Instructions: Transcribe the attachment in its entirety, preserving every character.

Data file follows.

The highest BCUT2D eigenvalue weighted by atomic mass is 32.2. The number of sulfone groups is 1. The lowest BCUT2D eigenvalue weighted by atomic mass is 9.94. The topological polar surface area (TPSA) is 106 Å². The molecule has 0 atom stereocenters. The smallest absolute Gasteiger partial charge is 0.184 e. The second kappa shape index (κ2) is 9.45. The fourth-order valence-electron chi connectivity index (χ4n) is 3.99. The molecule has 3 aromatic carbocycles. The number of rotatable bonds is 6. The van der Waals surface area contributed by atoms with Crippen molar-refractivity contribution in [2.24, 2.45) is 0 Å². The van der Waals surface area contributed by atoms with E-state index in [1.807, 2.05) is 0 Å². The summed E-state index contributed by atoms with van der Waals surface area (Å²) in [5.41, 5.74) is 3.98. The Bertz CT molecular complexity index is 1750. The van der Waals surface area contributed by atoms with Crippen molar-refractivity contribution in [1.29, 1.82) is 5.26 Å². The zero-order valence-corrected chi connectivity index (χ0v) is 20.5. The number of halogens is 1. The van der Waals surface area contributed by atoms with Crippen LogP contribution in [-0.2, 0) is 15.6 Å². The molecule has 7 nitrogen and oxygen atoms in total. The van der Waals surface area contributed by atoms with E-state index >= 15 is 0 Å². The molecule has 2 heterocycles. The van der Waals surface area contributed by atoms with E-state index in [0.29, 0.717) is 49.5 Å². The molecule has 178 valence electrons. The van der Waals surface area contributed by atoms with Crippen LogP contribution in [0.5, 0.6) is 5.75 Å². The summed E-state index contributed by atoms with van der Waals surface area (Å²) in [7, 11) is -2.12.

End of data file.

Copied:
The highest BCUT2D eigenvalue weighted by atomic mass is 32.2. The number of sulfone groups is 1. The lowest BCUT2D eigenvalue weighted by atomic mass is 9.94. The topological polar surface area (TPSA) is 106 Å². The molecule has 0 atom stereocenters. The smallest absolute Gasteiger partial charge is 0.184 e. The second kappa shape index (κ2) is 9.45. The fourth-order valence-electron chi connectivity index (χ4n) is 3.99. The molecule has 3 aromatic carbocycles. The number of rotatable bonds is 6. The van der Waals surface area contributed by atoms with Crippen molar-refractivity contribution in [2.24, 2.45) is 0 Å². The van der Waals surface area contributed by atoms with E-state index in [1.807, 2.05) is 0 Å². The summed E-state index contributed by atoms with van der Waals surface area (Å²) in [5.41, 5.74) is 3.98. The Bertz CT molecular complexity index is 1750. The van der Waals surface area contributed by atoms with Crippen molar-refractivity contribution in [1.29, 1.82) is 5.26 Å². The zero-order valence-corrected chi connectivity index (χ0v) is 20.5. The number of halogens is 1. The van der Waals surface area contributed by atoms with Crippen LogP contribution in [-0.2, 0) is 15.6 Å². The molecule has 7 nitrogen and oxygen atoms in total. The van der Waals surface area contributed by atoms with E-state index >= 15 is 0 Å². The molecule has 2 heterocycles. The van der Waals surface area contributed by atoms with E-state index in [0.29, 0.717) is 49.5 Å². The molecule has 178 valence electrons. The van der Waals surface area contributed by atoms with Crippen LogP contribution in [0.5, 0.6) is 5.75 Å². The summed E-state index contributed by atoms with van der Waals surface area (Å²) in [7, 11) is -2.12.